City High’s literary magazine, the Review, is published twice yearly. Work in the magazine is curated from the blog, cityhighreview.com, an inclusive collection of student work that is updated twice a week. The print magazine can be found at the Iowa City Public Library.
Fingerprints is the annual literary review published by the Washington Literary Press. The review was been awarded an Excellent by the National Council of Teachers of English and a First Place by the American Scholastic Press Association. Based at Cedar Rapids Washington High School, the press meets twice a week year-round and also publishes four issues of the literary zine The Unfortunate Mr. Farrows.
Come out to hear our next generation of talented new writers!
May 25, 2016 - 7:00pm
Writers’ Workshop graduate, Kevin Boyle, will read from his new collection of poems, Astir. “Rich in detail and attentive in focus, Kevin Boyle’s poems rock back and forth between tenderness and irony. In language both fluent and metrical, they explore what it’s like to be alive and awake in today’s shifting cultural environment. Leavened with a fine wit and possessed of a restrained compassion for the male self coming to terms with the layers of his life, these are the sturdy poems of a grown man.” — Dorianne Laux
Kevin Boyle, a Philadelphia native, teaches at Elon University in North Carolina, where he lives with his family. His first book, A Home for Wayward Girls, was selected by Rodney Jones as the winner of The New Issues Poetry Prize.
May 22, 2016 - 5:00pm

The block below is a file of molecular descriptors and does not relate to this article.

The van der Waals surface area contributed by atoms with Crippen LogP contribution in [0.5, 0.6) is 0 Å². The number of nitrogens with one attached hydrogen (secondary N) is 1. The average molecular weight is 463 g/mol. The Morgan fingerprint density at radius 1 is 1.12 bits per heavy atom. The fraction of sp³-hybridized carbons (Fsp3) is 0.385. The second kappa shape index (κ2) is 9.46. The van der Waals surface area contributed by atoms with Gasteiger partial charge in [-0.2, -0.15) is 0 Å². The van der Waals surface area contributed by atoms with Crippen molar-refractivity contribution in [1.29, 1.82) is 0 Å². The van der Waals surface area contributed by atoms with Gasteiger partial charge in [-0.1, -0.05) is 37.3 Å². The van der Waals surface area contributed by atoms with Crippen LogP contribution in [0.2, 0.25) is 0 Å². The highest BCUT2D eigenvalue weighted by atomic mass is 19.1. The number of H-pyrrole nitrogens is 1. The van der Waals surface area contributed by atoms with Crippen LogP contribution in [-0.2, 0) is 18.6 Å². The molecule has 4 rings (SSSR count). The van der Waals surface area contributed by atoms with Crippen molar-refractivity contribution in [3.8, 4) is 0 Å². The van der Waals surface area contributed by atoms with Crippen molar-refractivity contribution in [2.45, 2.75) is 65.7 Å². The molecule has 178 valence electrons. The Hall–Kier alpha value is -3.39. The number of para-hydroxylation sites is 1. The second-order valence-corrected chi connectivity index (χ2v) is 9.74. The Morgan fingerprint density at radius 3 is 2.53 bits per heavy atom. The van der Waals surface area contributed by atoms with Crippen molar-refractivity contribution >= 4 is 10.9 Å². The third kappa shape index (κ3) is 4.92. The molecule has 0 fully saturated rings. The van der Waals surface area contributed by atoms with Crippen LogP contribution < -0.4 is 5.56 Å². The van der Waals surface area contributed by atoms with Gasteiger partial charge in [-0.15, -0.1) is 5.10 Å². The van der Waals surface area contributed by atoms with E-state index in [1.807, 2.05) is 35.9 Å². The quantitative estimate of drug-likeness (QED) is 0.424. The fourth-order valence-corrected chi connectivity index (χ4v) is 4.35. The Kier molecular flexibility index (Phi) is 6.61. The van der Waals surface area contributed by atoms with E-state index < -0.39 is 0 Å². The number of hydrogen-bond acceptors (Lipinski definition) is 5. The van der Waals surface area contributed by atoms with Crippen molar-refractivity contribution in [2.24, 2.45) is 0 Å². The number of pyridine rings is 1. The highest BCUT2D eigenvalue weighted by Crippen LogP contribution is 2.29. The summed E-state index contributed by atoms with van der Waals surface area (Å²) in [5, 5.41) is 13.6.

Coralville Public Library
Award-winning, New York Times bestselling author Joe Hill will talk about and sign copies of his new book, The Fireman, at the Coralville Public Library. The Fireman is a novel about a terrifying worldwide pandemic of spontaneous combustion that threatens to reduce civilization to ashes. The pandemic is caused by Dragonscale, a highly contagious, deadly spore that tattoos its hosts with beautiful black and gold marks before causing them to burst into flames. Millions are infected; blazes erupt everywhere. There is no antidote. No one is safe.
“[A] superb supernatural thriller . . . a tremendous, heartrending epic of bravery and love set in a fully realized and terrifying apocalyptic world, where hope lies in the simplest of gestures and the fullest of hearts.” —Publishers Weekly (starred review)
Joe Hill is the author of NOS4A2, Horns, and Heart-Shaped Box. He is a two-time winner of the Bram Stoker Award, and a past recipient of the Ray Bradbury Fellowship. His stories have appeared in a variety of journals and Year's Best collections. He lives in New England.
A reception will follow the reading and signing.
May 22, 2016 - 4:00pm
Best-selling author Craig Johnson will read from his new book, The Highwayman: A Longmire Story. In The Highwayman, Wyoming Highway Patrolman Rosey Wayman is transferred to the beautiful and imposing landscape of the Wind River Canyon—an area the troopers refer to as no-man's-land because of the lack of radio communication— where she starts receiving officer needs assistance calls. The problem? They're coming from Bobby Womack, a legendary Arapaho patrolman who met a fiery death in the canyon almost a half-century ago.
“The [Longmire] series continues to be fresh and innovative . . . Devoted series fans won’t feel a sense of déjà vu in Dry Bones, but they will easily identify Johnson’s tendency toward innovative imagery . . . crack dialogue, humor and a strong sense of place. Absaroka’s maker brings dem bones to life, and readers are sure to rejoice.” —Shelf Awareness
Craig Johnson is the author of eight previous novels in the Walt Longmire series, the basis for the hit drama Longmire, now on Netflix. He has a background in law enforcement and education. He lives in Ucross, Wyoming, population twenty-five.